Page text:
The first four door Impreza for three years...
...and it's not even an Impreza
Upgrades include engine and suspension alterations
These combine to make it a more rewarding driver's tool
The interior is just as bland as ever though
...and boot space could be improved
First DriveUltimate Impreza STi mixes sharper responses with pleasing usability. Just don’t expect to see too many on UK roads
First DriveIf the WRX STI is already very much your cup of tea then there’s unlikely to be any way of convincing you that the 320R's power boost is a bad idea.
What is it?
Things to note about the new Subaru WRX STI. One: it's a saloon. Two: curiously, it's not called Impreza any more.
Subaru has listened to its punters and given them the four-door they've craved since the last one departed in 2007, but nonetheless there's a feeling within Subaru that things have moved on.
We’ve already driven the Australian-spec car so how does the UK version stack up?
What’s it like?
Well, you can no longer have your WRX with gold wheels or WR Blue paint, for example, and the days when 60 per cent of Subaru sales were turbo nutjobs are long gone.
What returns with the new saloon is a bodyshell correspondingly stiffer than its hatched sibling; that is similarly revised and priced, incidentally. Think of this as a mid-life facelift, not merely a boot introduction.
You'll note accordingly, then, that even away from the rear, new body panels abound (for my money they improve the visuals no end).
With the revisions come minor engine changes which ease the 2.5 boxer through Euro V emission regs. More serious are suspension alterations, to Japanese domestic-market 'Spec C' specification.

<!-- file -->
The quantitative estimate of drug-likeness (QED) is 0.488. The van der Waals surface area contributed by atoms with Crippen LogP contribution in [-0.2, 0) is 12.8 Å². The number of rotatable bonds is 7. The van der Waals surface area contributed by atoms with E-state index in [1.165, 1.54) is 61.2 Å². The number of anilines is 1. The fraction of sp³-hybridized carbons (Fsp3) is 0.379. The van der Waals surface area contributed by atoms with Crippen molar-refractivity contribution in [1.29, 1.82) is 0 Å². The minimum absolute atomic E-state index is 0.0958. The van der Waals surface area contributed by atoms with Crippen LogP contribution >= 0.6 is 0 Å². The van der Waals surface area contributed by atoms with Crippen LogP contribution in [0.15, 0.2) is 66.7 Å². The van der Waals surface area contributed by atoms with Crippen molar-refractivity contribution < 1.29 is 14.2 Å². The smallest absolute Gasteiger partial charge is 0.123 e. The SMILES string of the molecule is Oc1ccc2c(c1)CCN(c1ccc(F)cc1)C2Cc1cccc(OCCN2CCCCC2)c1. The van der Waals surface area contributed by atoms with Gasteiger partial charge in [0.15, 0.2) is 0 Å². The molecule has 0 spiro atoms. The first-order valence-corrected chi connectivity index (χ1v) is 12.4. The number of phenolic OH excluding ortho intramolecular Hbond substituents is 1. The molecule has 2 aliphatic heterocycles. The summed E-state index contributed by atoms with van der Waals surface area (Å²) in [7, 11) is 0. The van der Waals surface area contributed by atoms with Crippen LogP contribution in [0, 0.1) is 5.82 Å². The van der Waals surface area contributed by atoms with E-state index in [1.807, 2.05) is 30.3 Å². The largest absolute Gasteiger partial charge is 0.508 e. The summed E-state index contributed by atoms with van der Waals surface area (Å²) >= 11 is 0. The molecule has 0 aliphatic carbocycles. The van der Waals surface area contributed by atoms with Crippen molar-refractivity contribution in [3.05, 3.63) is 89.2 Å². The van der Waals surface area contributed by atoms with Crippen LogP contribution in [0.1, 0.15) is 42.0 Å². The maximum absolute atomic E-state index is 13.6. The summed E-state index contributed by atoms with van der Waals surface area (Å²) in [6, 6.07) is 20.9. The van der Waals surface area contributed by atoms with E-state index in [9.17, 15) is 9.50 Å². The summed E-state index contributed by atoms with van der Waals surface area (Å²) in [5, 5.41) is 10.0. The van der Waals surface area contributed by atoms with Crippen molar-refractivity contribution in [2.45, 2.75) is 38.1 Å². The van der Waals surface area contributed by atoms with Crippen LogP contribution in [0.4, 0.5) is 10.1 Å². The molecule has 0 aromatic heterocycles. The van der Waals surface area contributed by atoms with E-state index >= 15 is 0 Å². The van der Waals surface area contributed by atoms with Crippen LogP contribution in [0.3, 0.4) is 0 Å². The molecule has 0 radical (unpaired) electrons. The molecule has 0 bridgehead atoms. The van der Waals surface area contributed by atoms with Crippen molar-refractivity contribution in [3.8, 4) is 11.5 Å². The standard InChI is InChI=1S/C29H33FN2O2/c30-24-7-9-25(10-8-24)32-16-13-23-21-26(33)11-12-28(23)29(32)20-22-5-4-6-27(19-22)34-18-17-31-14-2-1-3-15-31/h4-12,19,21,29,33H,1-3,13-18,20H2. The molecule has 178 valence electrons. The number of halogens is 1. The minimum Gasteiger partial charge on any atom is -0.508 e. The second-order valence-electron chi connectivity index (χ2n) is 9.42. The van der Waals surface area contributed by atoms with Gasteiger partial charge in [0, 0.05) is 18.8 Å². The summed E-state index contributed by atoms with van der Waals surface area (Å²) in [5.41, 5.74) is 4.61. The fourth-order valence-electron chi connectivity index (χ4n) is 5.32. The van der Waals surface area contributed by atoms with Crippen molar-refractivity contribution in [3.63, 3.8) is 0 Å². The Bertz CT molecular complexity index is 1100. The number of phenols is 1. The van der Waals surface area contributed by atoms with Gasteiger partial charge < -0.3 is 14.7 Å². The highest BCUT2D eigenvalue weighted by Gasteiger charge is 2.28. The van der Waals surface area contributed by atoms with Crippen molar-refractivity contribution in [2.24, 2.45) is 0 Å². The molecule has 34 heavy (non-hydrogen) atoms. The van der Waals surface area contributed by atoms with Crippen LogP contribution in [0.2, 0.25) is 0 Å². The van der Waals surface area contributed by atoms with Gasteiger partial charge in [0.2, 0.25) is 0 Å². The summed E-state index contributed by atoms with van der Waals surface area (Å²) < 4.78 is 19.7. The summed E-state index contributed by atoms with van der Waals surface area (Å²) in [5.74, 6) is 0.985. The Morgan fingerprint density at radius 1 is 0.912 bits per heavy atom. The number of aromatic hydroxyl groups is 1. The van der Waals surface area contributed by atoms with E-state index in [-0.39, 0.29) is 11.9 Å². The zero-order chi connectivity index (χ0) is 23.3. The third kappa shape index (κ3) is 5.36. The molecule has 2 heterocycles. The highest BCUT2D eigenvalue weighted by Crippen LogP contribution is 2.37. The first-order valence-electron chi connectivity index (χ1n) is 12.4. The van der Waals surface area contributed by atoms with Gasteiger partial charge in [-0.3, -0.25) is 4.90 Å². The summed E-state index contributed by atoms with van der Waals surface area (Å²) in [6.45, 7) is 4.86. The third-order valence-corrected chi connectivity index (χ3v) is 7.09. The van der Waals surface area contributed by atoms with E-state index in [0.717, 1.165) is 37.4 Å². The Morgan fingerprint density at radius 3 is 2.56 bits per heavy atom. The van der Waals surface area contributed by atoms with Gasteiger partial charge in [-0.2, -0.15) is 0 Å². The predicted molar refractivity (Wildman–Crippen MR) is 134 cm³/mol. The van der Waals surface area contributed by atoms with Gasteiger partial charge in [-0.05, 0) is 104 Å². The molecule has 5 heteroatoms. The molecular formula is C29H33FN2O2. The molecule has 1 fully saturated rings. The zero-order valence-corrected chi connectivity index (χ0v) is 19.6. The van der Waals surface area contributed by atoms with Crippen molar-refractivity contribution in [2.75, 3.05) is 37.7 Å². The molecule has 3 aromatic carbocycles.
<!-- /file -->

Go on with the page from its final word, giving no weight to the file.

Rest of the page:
It should have had these all along. Most significantly they give tighter body control, impressively not coupled with a ride deterioration (it out-rides a Mitsubishi Evo X convincingly despite spring rates that, at the rear, are stiffened 50 per cent). There's a new sense of poise and flatness, while the mild lateral looseness of old is banished.
Agility isn't back to the 'time-attack' good/bad old days; the STI steers only moderately quickly and still makes a satisfying distance companion. But it is a more rewarding driver's tool too, no question. More grip, more response, more feel, more poise. Less of nothing.
Should I buy one?
I ran an STI hatchback for a year, and argued that for 85 per cent of the time it was preferable to a new Evo. For me, this saloon takes another 10 percent.
It remains weak where Imprezas usually do. Cosseting new Recaro seats and detail trim upgrades can't mask an interior less compelling than those from Europe, while the Yen's relative strength gives a disconcerting price increase. New mechanicals, though, enable it to compete.
Subaru WRX STI 4dr
Price: £32,995; Top speed: 158mph; 0-62mph: 5.2sec; Economy: 26.9mpg; Co2: 243g/km; Kerb weight: 1505kg; Engine type, cc: 4cyls horizontally opposed, 2547cc turbo petrol; Power: 296bhp at 6000rpm; Torque: 300lb ft at 4000rpm; Gearbox: 6-spd manual